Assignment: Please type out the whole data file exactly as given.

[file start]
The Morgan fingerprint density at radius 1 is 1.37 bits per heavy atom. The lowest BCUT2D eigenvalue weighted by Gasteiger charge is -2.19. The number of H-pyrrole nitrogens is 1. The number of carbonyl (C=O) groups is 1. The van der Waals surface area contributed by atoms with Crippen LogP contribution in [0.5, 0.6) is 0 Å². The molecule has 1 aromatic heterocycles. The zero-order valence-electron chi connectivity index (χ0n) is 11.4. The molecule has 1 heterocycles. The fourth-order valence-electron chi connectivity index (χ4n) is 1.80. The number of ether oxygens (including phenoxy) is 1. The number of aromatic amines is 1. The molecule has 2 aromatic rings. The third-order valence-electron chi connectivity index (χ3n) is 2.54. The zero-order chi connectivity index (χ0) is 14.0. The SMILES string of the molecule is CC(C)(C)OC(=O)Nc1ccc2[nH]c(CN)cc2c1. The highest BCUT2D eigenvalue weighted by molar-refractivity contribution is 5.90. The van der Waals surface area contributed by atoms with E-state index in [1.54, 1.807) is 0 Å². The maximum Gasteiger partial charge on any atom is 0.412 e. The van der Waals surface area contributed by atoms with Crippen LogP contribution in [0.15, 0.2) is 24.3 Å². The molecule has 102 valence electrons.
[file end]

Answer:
The Morgan fingerprint density at radius 1 is 1.37 bits per heavy atom. The lowest BCUT2D eigenvalue weighted by Gasteiger charge is -2.19. The number of H-pyrrole nitrogens is 1. The number of carbonyl (C=O) groups is 1. The van der Waals surface area contributed by atoms with Crippen LogP contribution in [0.5, 0.6) is 0 Å². The molecule has 1 aromatic heterocycles. The zero-order valence-electron chi connectivity index (χ0n) is 11.4. The molecule has 1 heterocycles. The fourth-order valence-electron chi connectivity index (χ4n) is 1.80. The number of ether oxygens (including phenoxy) is 1. The number of aromatic amines is 1. The molecule has 2 aromatic rings. The third-order valence-electron chi connectivity index (χ3n) is 2.54. The zero-order chi connectivity index (χ0) is 14.0. The SMILES string of the molecule is CC(C)(C)OC(=O)Nc1ccc2[nH]c(CN)cc2c1. The highest BCUT2D eigenvalue weighted by molar-refractivity contribution is 5.90. The van der Waals surface area contributed by atoms with E-state index in [1.54, 1.807) is 0 Å². The maximum Gasteiger partial charge on any atom is 0.412 e. The van der Waals surface area contributed by atoms with Crippen LogP contribution in [0.15, 0.2) is 24.3 Å². The molecule has 102 valence electrons.